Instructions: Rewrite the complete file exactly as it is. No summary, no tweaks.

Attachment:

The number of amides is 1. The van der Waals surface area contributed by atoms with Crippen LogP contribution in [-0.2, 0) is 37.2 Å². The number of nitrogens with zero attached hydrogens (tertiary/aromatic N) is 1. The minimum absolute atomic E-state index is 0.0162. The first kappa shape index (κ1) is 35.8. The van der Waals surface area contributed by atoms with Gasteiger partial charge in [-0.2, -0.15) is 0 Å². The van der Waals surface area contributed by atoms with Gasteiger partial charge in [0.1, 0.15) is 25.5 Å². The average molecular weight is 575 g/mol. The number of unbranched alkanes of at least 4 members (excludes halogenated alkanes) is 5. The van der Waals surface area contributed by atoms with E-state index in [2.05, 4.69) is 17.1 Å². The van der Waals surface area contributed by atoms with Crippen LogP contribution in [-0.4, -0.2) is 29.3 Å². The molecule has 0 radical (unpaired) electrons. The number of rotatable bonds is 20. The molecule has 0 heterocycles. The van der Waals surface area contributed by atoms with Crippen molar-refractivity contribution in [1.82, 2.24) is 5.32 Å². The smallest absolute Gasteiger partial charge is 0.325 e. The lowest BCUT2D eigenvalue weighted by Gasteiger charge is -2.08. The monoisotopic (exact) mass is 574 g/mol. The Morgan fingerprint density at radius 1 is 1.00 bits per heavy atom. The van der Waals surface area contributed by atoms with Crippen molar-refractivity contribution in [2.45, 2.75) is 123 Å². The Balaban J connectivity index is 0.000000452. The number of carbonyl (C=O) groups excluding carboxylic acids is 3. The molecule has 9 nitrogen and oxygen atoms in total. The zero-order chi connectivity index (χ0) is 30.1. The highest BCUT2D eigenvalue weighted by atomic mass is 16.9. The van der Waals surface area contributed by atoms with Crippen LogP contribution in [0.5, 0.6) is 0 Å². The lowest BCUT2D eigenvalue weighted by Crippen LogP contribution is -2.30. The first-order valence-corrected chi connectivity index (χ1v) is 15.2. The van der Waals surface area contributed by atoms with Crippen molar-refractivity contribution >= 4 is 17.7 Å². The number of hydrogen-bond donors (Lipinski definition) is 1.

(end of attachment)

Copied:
The number of amides is 1. The van der Waals surface area contributed by atoms with Crippen LogP contribution in [-0.2, 0) is 37.2 Å². The number of nitrogens with zero attached hydrogens (tertiary/aromatic N) is 1. The minimum absolute atomic E-state index is 0.0162. The first kappa shape index (κ1) is 35.8. The van der Waals surface area contributed by atoms with Gasteiger partial charge in [-0.2, -0.15) is 0 Å². The van der Waals surface area contributed by atoms with Gasteiger partial charge in [0.1, 0.15) is 25.5 Å². The average molecular weight is 575 g/mol. The number of unbranched alkanes of at least 4 members (excludes halogenated alkanes) is 5. The van der Waals surface area contributed by atoms with E-state index in [2.05, 4.69) is 17.1 Å². The van der Waals surface area contributed by atoms with Crippen LogP contribution in [-0.4, -0.2) is 29.3 Å². The molecule has 0 radical (unpaired) electrons. The number of rotatable bonds is 20. The molecule has 0 heterocycles. The van der Waals surface area contributed by atoms with Crippen molar-refractivity contribution in [1.82, 2.24) is 5.32 Å². The smallest absolute Gasteiger partial charge is 0.325 e. The lowest BCUT2D eigenvalue weighted by Gasteiger charge is -2.08. The monoisotopic (exact) mass is 574 g/mol. The Morgan fingerprint density at radius 1 is 1.00 bits per heavy atom. The van der Waals surface area contributed by atoms with Crippen molar-refractivity contribution in [2.45, 2.75) is 123 Å². The Balaban J connectivity index is 0.000000452. The number of carbonyl (C=O) groups excluding carboxylic acids is 3. The molecule has 9 nitrogen and oxygen atoms in total. The zero-order chi connectivity index (χ0) is 30.1. The highest BCUT2D eigenvalue weighted by atomic mass is 16.9. The van der Waals surface area contributed by atoms with Crippen LogP contribution in [0.5, 0.6) is 0 Å². The lowest BCUT2D eigenvalue weighted by Crippen LogP contribution is -2.30. The first-order valence-corrected chi connectivity index (χ1v) is 15.2. The van der Waals surface area contributed by atoms with Crippen molar-refractivity contribution >= 4 is 17.7 Å². The number of hydrogen-bond donors (Lipinski definition) is 1.